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Portland Police digitally remove face tattoos from mugshot, to help their case

Portland Police digitally remove face tattoos from mugshot, to help their case

There’s no mistaking the elaborate tattoos that cover Tyrone Lamont Allen’s forehead and right cheek.

But when Portland police suspected Allen was involved in four bank and credit union heists, and none of the tellers reported seeing tattoos on the face of the man who robbed them, police digitally altered Allen’s mugshot.

They covered up every one of his tattoos using Photoshop.

“I basically painted over the tattoos,’’ police forensic criminalist Mark Weber testified. “Almost like applying electronic makeup.’’

Police then presented the altered image of Allen with photos of five similar-looking men to the tellers for identification. They didn’t tell anyone that they’d changed Allen’s photo.

Some of the tellers picked out Allen.

The practice came under fire this week in a federal courtroom in Portland as Allen’s attorney argued that the manipulation allowed police to “rig the outcome” of the photo lineup.

The standard law enforcement tool is under ongoing scrutiny. This example floored Jules Epstein, a law professor at Temple University and leading national authority on eyewitness testimony.

In his 40 years as a lawyer and law professor, Epstein said he’s never heard of something so blatantly suggestive.

“It’s unbelievable to me that police would ignore the fact that no teller has described a person with glaring tattoos and make this man into a possible suspect by covering them up,” he said. “They’re increasing the risk of mistaken identity.’’

Mistaken eyewitness identifications remain a consistent thorn in the criminal justice system’s side. They have contributed to about 71% of the more than 360 wrongful convictions in the United States overturned by post-conviction DNA evidence, according to the Innocence Project.

Both the U.S. Supreme Court and the Oregon Supreme Court have weighed in with rulings on police use of the photo arrays because of the consistent problem.

The U.S. Department of Justice and other law enforcement agencies also have adopted standard protocols of how to handle the arrays to lower the chance of influencing a witness, even unintentionally.

The failure of Portland police to document the photo changes runs counter to the federal guidelines.

Defense attorney Mark Ahlemeyer urged a judge to throw out the positive witness identifications of Allen, saying police clearly wanted the photo without tattoos to more closely resemble the face of their suspect.

“This is a very, very slippery slope given the advent of technology,’’ Ahlemeyer said. “We don’t know where this may end.’’

Assistant U.S. Attorney Paul Maloney defended police actions.

“The whole idea was to make Mr. Allen blend in – so his photo wouldn’t stand out,’’ he said. “These procedures were prudent. They were appropriate.’’

Maloney said the altering of Allen’s photo was done to “look like the disguises that were on the robber,’’ who wore a baseball-style hat and glasses, with no tattoos visible.

How U.S. District Judge Marco A. Hernandez rules in this case could set precedent on police practices for future cases in Oregon and beyond, though it may ultimately end up before an appellate court, said Steve Kanter, a retired law professor and dean emeritus at Lewis & Clark Law School.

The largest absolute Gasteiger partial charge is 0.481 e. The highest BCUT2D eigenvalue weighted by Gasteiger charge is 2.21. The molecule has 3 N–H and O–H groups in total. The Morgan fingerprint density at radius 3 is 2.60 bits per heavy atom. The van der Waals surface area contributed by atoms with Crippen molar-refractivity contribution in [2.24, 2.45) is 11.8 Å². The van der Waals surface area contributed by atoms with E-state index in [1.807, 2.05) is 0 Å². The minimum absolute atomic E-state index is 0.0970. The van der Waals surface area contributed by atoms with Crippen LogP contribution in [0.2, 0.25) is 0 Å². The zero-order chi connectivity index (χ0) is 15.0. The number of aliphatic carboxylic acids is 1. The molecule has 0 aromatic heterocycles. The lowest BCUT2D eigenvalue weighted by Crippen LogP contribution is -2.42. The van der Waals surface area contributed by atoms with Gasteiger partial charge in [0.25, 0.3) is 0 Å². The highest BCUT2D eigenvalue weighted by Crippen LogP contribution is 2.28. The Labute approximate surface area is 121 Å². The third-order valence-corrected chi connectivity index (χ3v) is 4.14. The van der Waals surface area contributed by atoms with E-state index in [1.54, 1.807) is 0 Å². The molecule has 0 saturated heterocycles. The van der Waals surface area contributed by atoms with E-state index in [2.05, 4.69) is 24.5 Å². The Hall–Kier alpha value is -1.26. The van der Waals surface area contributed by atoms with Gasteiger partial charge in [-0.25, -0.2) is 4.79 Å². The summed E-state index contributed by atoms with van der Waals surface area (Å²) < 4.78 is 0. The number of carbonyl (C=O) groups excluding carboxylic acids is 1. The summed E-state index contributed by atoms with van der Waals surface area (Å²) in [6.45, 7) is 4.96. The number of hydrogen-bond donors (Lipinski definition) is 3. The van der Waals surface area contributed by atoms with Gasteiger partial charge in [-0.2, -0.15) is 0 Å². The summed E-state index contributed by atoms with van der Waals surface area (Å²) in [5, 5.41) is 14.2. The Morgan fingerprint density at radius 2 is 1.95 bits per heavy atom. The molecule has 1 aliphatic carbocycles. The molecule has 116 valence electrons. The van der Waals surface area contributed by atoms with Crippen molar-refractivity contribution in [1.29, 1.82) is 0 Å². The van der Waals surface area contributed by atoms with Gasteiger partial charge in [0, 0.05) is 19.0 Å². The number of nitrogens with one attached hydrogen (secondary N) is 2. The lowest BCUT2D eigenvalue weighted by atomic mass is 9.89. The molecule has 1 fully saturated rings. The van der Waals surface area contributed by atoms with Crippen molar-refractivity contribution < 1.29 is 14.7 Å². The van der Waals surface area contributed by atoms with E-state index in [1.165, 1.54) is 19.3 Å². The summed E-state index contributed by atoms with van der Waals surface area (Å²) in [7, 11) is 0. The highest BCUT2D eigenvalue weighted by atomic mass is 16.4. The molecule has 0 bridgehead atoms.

“The touchstone is trying to have the most reliable procedure so you reduce the likelihood or risk of error,’’ Kanter said.

Fabrication or ‘newly-evolving science’

Allen, 50, was charged in the four bank and credit union robberies, all occurring within a four-day period in early April 2017. The robber threatened he had a gun and demanded money in each, whispering to one teller, “I’ll blow your brains out,’’ a police affidavit says. If it’s the same man who hit each bank and credit union, he made off with just over $14,100 collectively, according to investigators.

It was Allen’s attorney who discovered that his client’s mugshot had been altered.

When federal prosecutors shared their evidence with Ahlemeyer, nothing in any police reports documented the changes made to the photo.

But Ahlemeyer quickly spotted the unusual photo of Allen in the police photo array and knew it looked starkly different from his client.

Tyrone Lamont Allen case

Court exhibit

The altered photo of Tyrone Lamont Allen, bottom left corner, and the photos of five other similar-looking men that police showed to the witness tellers to identify the robber. (Court exhibit)

None of the tellers had described seeing any facial tattoos on the man who had demanded money from their banks. Video surveillance images didn’t show any tattoos on the thief’s face either.

The defense attorney filed a motion to throw out the witness identifications.

Police explained in court what they did.

The order to remove the tattoos came from Detective Brett Hawkinson, a nearly 18-year Police Bureau veteran assigned to the FBI’s task force on bank robberies and the lead investigator on the case.

Police had previously released a surveillance image of the robber from one of the banks. It didn’t show any tattoos on the robber’s face. The robber wore a baseball cap and black-rimmed glasses.

After the image was on the news, Hawkinson said police received information from two sources who suggested that Allen fit the robber’s description and the image released. By then, Allen was in custody on unrelated warrants after a traffic stop.